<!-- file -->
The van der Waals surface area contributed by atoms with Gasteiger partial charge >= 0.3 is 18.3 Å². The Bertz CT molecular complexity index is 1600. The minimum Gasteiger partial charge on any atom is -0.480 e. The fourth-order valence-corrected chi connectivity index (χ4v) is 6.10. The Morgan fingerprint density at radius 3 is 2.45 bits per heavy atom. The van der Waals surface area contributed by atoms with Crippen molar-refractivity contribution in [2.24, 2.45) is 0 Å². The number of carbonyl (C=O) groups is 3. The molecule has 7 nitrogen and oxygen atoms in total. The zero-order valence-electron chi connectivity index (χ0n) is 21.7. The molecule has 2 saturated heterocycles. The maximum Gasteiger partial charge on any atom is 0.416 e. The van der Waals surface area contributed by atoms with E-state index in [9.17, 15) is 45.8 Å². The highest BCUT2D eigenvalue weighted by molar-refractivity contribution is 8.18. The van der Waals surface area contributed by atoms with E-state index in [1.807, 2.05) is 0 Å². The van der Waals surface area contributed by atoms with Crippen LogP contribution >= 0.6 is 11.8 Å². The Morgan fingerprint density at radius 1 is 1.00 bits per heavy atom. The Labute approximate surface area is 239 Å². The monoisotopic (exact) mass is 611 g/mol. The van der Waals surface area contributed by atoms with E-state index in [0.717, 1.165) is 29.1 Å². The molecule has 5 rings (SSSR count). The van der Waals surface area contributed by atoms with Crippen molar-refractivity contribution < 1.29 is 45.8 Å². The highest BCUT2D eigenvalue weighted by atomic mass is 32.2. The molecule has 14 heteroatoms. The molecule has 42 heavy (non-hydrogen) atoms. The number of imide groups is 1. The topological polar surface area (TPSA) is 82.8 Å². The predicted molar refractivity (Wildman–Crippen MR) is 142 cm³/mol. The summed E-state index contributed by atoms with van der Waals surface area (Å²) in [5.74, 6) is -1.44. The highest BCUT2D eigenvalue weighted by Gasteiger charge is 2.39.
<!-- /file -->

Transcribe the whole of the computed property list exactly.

The van der Waals surface area contributed by atoms with Gasteiger partial charge >= 0.3 is 18.3 Å². The Bertz CT molecular complexity index is 1600. The minimum Gasteiger partial charge on any atom is -0.480 e. The fourth-order valence-corrected chi connectivity index (χ4v) is 6.10. The Morgan fingerprint density at radius 3 is 2.45 bits per heavy atom. The van der Waals surface area contributed by atoms with Crippen molar-refractivity contribution in [2.24, 2.45) is 0 Å². The number of carbonyl (C=O) groups is 3. The molecule has 7 nitrogen and oxygen atoms in total. The zero-order valence-electron chi connectivity index (χ0n) is 21.7. The molecule has 2 saturated heterocycles. The maximum Gasteiger partial charge on any atom is 0.416 e. The van der Waals surface area contributed by atoms with E-state index in [9.17, 15) is 45.8 Å². The highest BCUT2D eigenvalue weighted by molar-refractivity contribution is 8.18. The van der Waals surface area contributed by atoms with E-state index in [1.807, 2.05) is 0 Å². The van der Waals surface area contributed by atoms with Crippen LogP contribution >= 0.6 is 11.8 Å². The Morgan fingerprint density at radius 1 is 1.00 bits per heavy atom. The Labute approximate surface area is 239 Å². The monoisotopic (exact) mass is 611 g/mol. The van der Waals surface area contributed by atoms with E-state index in [0.717, 1.165) is 29.1 Å². The molecule has 5 rings (SSSR count). The van der Waals surface area contributed by atoms with Crippen molar-refractivity contribution < 1.29 is 45.8 Å². The highest BCUT2D eigenvalue weighted by atomic mass is 32.2. The molecule has 14 heteroatoms. The molecule has 42 heavy (non-hydrogen) atoms. The number of imide groups is 1. The topological polar surface area (TPSA) is 82.8 Å². The predicted molar refractivity (Wildman–Crippen MR) is 142 cm³/mol. The summed E-state index contributed by atoms with van der Waals surface area (Å²) in [5.74, 6) is -1.44. The highest BCUT2D eigenvalue weighted by Gasteiger charge is 2.39.